What do I really think of osteoporosis drugs, anyway?
Those of you who read this blog and my articles regularly might think I’m against osteoporosis drugs altogether. That’s not truly the case. There are certainly people who have such catastrophic bone loss that it’s appropriate for them to use medications to slow or halt it — but these are usually people who have a serious health crisis going on. Cancer treatment, Paget’s disease of bone, those on long-term high dose prednisone treatment, and similar situations where bone is eroding rapidly are clearly circumstances where these strong medications can be beneficial. But my natural approach to support bones and overall health would be helpful in these patients as well.
Where I take issue with bone drugs is when they’re used to address low bone density without any effort to identify the reason for the bone loss — and that happens all too often. As most of my clients and some of my blog readers can attest, it’s not uncommon for physicians to simply hand out a script when they see a bone scan that indicates osteoporosis (or even osteopenia) without taking any steps to determine why bone is being lost, or even if bone is being lost!
Unfortunately, most physicians regard bone loss itself as a disease, when the vast majority of the time it’s really a symptom of some other, underlying health issue.
Treating the symptom with a drug doesn’t cure the disease — it simply masks the problem. The “problem masking” in turn often brings with it significant life-damaging side-effects. And most physicians’ don’t mention that these are very powerful medications with a profound impact on the body’s most fundamental processes.
• Bisphosphonates put a halt first to osteoclast activity and over time to osteoblast activity as well.
• Teriparatide (Forteo) stimulates osteoblasts to work overtime in building new bone, but it has worrisome long-term risks that we discuss elsewhere.
• Denosumab (Prolia), a drug slated for FDA approval this summer, goes even farther, interfering with immune factors to prevent the natural process of bone breakdown and renewal.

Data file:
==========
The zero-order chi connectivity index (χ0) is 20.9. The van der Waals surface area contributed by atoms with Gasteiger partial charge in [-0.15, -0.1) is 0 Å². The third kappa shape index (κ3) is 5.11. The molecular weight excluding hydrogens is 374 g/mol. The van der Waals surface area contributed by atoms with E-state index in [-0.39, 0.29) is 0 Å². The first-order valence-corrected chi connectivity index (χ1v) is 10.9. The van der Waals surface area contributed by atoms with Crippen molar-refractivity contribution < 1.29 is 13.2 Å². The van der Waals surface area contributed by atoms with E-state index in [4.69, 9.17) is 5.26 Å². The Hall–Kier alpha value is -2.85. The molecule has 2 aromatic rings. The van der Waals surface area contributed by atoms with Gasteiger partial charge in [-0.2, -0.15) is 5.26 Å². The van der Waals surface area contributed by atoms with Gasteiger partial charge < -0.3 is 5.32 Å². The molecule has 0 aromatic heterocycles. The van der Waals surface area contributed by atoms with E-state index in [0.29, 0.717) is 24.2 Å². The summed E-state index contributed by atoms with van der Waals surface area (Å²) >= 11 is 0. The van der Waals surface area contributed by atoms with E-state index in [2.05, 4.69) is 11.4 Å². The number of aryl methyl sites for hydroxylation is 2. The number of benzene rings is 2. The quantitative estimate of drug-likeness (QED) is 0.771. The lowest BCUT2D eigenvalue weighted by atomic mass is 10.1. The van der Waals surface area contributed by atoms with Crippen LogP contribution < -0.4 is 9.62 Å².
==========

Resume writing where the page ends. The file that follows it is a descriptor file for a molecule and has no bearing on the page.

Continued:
What it boils down to is this: if your doctor finds your bone health situation so serious that she wants you to take these very powerful drugs — medications that affect not just bones, but other systems in the body too, then your situation is serious enough to warrant a full osteoporosis medical work-up looking for the causes of bone loss. The case for bone drugs cannot be made on the basis of just one or even two DEXAs. The simple fact that a person is losing bone isn’t, in my opinion, reason enough to start someone on a drug as a knee-jerk reflex. If there is an identifiable underlying condition that is causing an individual to lose a lot of bone, rapidly, this should be uncovered and addressed.
When a comprehensive natural approach to halting excessive bone loss fails, then can you make the case for bone drugs. And when there isn’t an identifiable underlying health issue or an identifiable cause of bone loss, it still stands to reason that working to support bones by improving nutrient intake, getting more exercise, dealing with stress, and improving the body’s pH through an alkaline diet are much more sensible first steps than hauling out the “big guns”!
Thank you all so much for telling your stories and adding your comments below. When I wrote this post, I did so out of concern that people who had significant health issues that resulted in bone loss would misunderstand my position on bone drugs and believe that I thought bone drugs serve no purpose. Your comments have shown me just how important it was to clarify that position! Many of you have exactly the kinds of health issues that cause rapid, catastrophic bone loss/weakening, so you fall into the category of people that I believe should consider medical therapies under a physician’s care and guidance. I don’t want anyone to feel that taking bone drugs to address this sort of bone loss is somehow wrong or incorrect, and certainly your physician is the first person to whom you should address any questions about medical treatment for bone loss — for the most part, it would not be proper for me to offer advice on whether someone should or shouldn’t use particular treatments, as I’m not familiar with your specific cases. At the same time, though, the alkaline diet and nutritional support that I recommend to all my clients is something that I encourage all of you to consider, as the more support you provide your system, the better it will respond to your treatment regimen. In my work with clients at the Center for Better Bones, I’ve found that these methods are a great support even to those patients who must use bone drugs to halt bone loss related to a medical issue. Best wishes to all of you, and thanks for reading my blog!
Getting to the Root of Osteoporosis
I’m Dr. Susan E Brown. I am a clinical nutritionist, medical anthropologist, writer and motivational speaker. Learn my time-tested 6 step natural approach to bone health in my online courses.
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